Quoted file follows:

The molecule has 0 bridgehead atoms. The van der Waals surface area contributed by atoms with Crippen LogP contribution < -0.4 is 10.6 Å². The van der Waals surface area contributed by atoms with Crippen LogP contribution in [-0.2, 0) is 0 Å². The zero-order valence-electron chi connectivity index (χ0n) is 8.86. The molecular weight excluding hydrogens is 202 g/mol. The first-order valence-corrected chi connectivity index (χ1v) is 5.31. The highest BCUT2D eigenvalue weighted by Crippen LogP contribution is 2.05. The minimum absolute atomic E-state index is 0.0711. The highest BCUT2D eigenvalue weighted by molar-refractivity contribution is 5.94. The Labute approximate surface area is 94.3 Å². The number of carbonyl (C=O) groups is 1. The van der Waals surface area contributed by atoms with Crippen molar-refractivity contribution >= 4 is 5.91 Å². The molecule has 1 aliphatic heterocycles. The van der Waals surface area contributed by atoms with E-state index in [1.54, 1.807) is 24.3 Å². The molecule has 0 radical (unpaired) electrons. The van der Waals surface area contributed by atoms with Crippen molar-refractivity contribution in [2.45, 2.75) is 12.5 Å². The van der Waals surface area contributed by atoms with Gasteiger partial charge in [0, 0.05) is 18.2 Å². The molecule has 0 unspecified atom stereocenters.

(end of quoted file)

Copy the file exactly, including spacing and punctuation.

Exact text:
The molecule has 0 bridgehead atoms. The van der Waals surface area contributed by atoms with Crippen LogP contribution < -0.4 is 10.6 Å². The van der Waals surface area contributed by atoms with Crippen LogP contribution in [-0.2, 0) is 0 Å². The zero-order valence-electron chi connectivity index (χ0n) is 8.86. The molecular weight excluding hydrogens is 202 g/mol. The first-order valence-corrected chi connectivity index (χ1v) is 5.31. The highest BCUT2D eigenvalue weighted by Crippen LogP contribution is 2.05. The minimum absolute atomic E-state index is 0.0711. The highest BCUT2D eigenvalue weighted by molar-refractivity contribution is 5.94. The Labute approximate surface area is 94.3 Å². The number of carbonyl (C=O) groups is 1. The van der Waals surface area contributed by atoms with Crippen molar-refractivity contribution >= 4 is 5.91 Å². The molecule has 1 aliphatic heterocycles. The van der Waals surface area contributed by atoms with E-state index in [1.54, 1.807) is 24.3 Å². The molecule has 0 radical (unpaired) electrons. The van der Waals surface area contributed by atoms with Crippen molar-refractivity contribution in [2.45, 2.75) is 12.5 Å². The van der Waals surface area contributed by atoms with Gasteiger partial charge in [0, 0.05) is 18.2 Å². The molecule has 0 unspecified atom stereocenters.